Wednesday, April 22, 2009

Affordable housing? That's what they wanted before the crisis

Now they want a set of skyhooks

Jessica Irvine in today's Sydney Morning Herald:

"Labor has undergone an about-face on housing policy. The contrast between pre-election posturing and the reality in government is stark.

On July 27, 2007, the Labor opposition hosted a "housing affordability summit" in the main committee room in Parliament House. About 150 housing experts from all over the country braved Canberra's winter chill to discuss solutions to the housing affordability crisis.

I was there. There was little agreement on what needed to be done, but summiteers were unanimous in what shouldn't be done. Everyone agreed that increasing the first-home owners grant would simply result in higher house prices.

Labor seemed convinced and produced a discussion paper quoting the chief economist at ANZ, Saul Eslake, saying: "Anything which puts additional cash in the hands of buyers … results merely in more expensive houses."


Andos said...

I guess that policy suffered from a direct head-on collision with the GFC.

Now, how to get cheaper housing without devaluing the majority of Australians' largest assets...

Anonymous said...

House prices are up about 200-300 percent in the last 10 years and incomes are up about 50 percent.

Something has to give. Either the housing bubble implodes or deflates, or time to ramp up incomes.

The Labor/Liberal solution of supporting and encouraging the housing bubble via increased FHB Grants (many say FHB Bribes) as well as the freebies that go with the NRAS (developer's banquet of cash giveaways ($2000/yr) and tax credits ($6000/yr) linked to the cpi of all things) has got us nowhere.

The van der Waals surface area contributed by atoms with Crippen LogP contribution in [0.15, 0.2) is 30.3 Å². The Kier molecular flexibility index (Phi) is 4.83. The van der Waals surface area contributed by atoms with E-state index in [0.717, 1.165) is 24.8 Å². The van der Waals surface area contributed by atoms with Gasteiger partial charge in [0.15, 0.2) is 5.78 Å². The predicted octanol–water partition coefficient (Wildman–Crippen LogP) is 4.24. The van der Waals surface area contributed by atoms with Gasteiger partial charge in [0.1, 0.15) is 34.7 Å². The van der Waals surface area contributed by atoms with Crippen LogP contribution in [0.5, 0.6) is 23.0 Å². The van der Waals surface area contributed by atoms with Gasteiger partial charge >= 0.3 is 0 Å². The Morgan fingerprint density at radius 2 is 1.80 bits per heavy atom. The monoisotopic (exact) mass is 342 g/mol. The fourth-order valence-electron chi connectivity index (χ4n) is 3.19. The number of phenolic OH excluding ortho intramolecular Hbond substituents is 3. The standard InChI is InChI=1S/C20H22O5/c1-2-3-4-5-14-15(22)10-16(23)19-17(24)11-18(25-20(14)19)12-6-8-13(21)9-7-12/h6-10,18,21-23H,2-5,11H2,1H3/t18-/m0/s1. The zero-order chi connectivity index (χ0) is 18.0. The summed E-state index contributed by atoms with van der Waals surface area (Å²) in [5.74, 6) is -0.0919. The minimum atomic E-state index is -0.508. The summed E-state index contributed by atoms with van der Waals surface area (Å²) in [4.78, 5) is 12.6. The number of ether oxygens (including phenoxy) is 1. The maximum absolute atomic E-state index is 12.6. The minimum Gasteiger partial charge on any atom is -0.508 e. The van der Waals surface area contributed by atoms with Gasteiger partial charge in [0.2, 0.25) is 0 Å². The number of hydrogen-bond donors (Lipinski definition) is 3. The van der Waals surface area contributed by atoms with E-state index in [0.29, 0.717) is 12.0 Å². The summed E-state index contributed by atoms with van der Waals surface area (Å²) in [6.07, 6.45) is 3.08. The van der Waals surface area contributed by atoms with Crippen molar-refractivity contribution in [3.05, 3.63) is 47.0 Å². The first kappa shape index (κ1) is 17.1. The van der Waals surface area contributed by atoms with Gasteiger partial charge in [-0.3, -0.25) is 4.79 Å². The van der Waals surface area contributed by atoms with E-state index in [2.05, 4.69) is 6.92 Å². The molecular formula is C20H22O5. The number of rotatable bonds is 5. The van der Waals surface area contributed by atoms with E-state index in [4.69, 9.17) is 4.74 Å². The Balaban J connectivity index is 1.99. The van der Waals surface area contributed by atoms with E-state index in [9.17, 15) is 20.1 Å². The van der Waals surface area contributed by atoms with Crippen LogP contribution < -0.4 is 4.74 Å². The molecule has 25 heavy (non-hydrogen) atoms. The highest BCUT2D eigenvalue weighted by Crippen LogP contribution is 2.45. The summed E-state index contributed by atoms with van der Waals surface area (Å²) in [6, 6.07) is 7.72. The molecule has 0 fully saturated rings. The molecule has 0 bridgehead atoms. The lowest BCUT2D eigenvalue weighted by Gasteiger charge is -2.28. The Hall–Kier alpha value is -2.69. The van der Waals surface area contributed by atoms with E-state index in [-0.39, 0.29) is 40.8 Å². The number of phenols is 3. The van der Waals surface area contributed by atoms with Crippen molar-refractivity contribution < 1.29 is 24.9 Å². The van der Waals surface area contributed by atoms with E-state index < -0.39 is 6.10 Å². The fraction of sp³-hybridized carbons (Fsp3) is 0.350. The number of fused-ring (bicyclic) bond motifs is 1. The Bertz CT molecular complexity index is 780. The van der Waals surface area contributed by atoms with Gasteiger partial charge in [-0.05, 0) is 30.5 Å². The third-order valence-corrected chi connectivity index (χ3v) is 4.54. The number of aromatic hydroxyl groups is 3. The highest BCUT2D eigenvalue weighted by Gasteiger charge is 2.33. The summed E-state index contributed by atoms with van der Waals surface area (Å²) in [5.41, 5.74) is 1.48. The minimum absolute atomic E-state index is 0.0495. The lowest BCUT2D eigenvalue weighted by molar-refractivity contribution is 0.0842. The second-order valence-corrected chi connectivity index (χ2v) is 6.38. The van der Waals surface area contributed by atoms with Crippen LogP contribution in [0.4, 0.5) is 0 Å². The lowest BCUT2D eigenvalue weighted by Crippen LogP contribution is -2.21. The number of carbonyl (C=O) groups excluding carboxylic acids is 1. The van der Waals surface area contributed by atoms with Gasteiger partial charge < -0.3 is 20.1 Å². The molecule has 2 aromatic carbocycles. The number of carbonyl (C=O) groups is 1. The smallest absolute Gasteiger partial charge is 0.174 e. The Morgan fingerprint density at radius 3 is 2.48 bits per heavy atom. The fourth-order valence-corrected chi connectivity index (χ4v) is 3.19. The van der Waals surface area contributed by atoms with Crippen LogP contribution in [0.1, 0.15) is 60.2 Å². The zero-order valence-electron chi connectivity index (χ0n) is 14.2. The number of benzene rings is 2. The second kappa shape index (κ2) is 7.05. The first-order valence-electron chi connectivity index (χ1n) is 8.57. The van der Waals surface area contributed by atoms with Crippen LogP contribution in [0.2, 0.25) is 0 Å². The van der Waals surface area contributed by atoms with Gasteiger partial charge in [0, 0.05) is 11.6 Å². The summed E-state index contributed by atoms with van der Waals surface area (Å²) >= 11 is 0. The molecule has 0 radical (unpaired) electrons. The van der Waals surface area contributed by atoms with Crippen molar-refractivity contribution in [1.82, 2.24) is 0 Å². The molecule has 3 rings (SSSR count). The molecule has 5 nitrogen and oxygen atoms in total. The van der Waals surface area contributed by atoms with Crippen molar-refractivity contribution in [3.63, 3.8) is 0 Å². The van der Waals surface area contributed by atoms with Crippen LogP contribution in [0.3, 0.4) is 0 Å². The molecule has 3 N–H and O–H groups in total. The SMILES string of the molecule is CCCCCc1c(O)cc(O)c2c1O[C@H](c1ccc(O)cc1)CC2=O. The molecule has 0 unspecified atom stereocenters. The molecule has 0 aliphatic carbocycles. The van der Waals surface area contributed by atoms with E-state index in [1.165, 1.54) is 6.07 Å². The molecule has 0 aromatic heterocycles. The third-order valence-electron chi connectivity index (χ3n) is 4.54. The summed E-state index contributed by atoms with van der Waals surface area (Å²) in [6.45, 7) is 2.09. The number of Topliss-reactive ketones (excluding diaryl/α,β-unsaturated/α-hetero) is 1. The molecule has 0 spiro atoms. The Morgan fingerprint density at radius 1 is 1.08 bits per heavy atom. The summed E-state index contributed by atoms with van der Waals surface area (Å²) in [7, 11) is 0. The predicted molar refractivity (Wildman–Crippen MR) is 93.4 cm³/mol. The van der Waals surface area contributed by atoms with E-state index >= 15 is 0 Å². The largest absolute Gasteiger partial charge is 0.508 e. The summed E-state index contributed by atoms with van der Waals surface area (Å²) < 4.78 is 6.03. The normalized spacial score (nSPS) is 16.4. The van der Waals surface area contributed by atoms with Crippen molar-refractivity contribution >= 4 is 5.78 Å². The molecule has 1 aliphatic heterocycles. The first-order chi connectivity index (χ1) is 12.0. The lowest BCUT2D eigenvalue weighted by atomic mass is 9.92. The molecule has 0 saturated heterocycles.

Aus has one of the biggest housing bubbles left standing.

Prop it up some more? or let it stand or fail on its own merit - without further govt support?

The Weatherman said...

I heard Rory Robertson of Macquarie pitch a compelling argument to the effect that people owning just one house are square to the property market, those owning two or more are long while people who don't own a house are short.

As there are far more people in Australia who own none or one house than there are who own two or more, on this basis most people should welcome a property price fall, or be indifferent to it.

hrgh said...

"Prop it up some more? or let it stand or fail on its own merit - without further govt support?"

Or soften the fall at a time when the economy reeeaaallllyyy doesn't need the asset deflation and associated drop in consumer spending / rise in household savings?

Anonymous said...

hrgh is right. It's a right mess and prices have to come down, but it will be better for the economy as a whole if it is gentle. A modest drop and a long stagnation that lets inflation reduce the prices would be less damaging than a deflationary panic.

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